Introduction

Carbon (C) is key element of any ecosystem. It has multiple forms (gaseous, mineral, organic) across wide spatial (from micro- to global) and time scales. C plays functional role in all spheres of earth (land and soil "litho- and pedo-", living organisms "bio-", air "atmo-", water "hydro-"). Current learning toolbox is mainly covering topics of C pools, forms, dynamics and related processes in soil-plant system. Principle is to handle topics from simple overview in to the deep details in specific sub-topics.

Carbon pool is a reservoir of carbon in defined part of earth system. In terrestrial ecosystem above- and belowground biomass, litter, dead wood and soil organic carbon are forming carbon pool. Carbon stock is a quantity of carbon mass within a specified space in pool at a specified time.

Flux is a transfer of carbon from one pool/stock to another. In many pools C can be quite dynamic. Autotrophs (mainly higher plants) capture carbon from atmosphere in the form of CO2 relatively rapidly through photosynthesis. When plants die, organic matter will be decomposed by heterotrophic organisms and C is transferred back to air. Part of organic matter will stored in various phases of decomposition in soil for longer period. Depending on balance between sequestration (capture and storage) and release of C, terrestrial pools can act as sink or source of C. Global soil organic carbon stocks (ca 1500 billion tons) are estimated to be triple compared to biosphere and double compared to atmosphere C reserves. Thus, sustainable land use and soil management has gained more highlight also in the context of global climate change.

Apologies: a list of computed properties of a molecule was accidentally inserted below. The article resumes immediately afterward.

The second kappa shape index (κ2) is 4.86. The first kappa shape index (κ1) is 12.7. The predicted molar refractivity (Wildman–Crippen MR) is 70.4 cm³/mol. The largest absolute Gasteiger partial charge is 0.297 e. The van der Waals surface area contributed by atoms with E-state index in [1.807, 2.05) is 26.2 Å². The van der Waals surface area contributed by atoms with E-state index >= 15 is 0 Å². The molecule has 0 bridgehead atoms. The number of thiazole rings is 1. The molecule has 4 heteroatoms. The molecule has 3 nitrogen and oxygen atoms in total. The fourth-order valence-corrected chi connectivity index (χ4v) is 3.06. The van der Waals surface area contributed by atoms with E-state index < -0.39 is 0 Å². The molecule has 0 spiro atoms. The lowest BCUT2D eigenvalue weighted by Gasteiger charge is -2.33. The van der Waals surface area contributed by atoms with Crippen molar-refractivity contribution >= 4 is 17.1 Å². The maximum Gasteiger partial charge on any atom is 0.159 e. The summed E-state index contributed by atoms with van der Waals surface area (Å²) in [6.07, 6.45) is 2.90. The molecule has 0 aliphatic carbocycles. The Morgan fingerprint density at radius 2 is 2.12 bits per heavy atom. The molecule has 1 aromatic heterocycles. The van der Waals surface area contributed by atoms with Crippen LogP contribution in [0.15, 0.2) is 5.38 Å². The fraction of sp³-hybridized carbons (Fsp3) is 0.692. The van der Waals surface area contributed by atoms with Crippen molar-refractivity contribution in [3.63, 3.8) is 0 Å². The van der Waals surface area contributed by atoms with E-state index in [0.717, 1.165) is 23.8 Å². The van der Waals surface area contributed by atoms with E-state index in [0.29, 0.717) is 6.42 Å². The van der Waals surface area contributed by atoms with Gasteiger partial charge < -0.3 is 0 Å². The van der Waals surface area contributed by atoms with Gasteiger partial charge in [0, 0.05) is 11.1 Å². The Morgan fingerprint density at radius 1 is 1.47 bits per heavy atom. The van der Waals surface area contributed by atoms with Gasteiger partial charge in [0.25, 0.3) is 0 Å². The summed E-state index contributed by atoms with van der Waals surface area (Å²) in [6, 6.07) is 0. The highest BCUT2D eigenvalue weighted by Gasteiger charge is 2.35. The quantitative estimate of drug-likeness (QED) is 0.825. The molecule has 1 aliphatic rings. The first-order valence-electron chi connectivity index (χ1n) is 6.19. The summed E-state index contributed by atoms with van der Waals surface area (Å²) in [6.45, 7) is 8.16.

Carbon is key element of soil organic matter (SOM). Carbon and organic matter cycling are not only global issues but are determining many ecological processes and functions in local level. Almost all C capture or release processes in plant-soil system are happening cell or molecular level and have biochemical and/or microbial nature. Organic matter is main soil quality indicator and linked to many soil functions and bioeconomy sectors.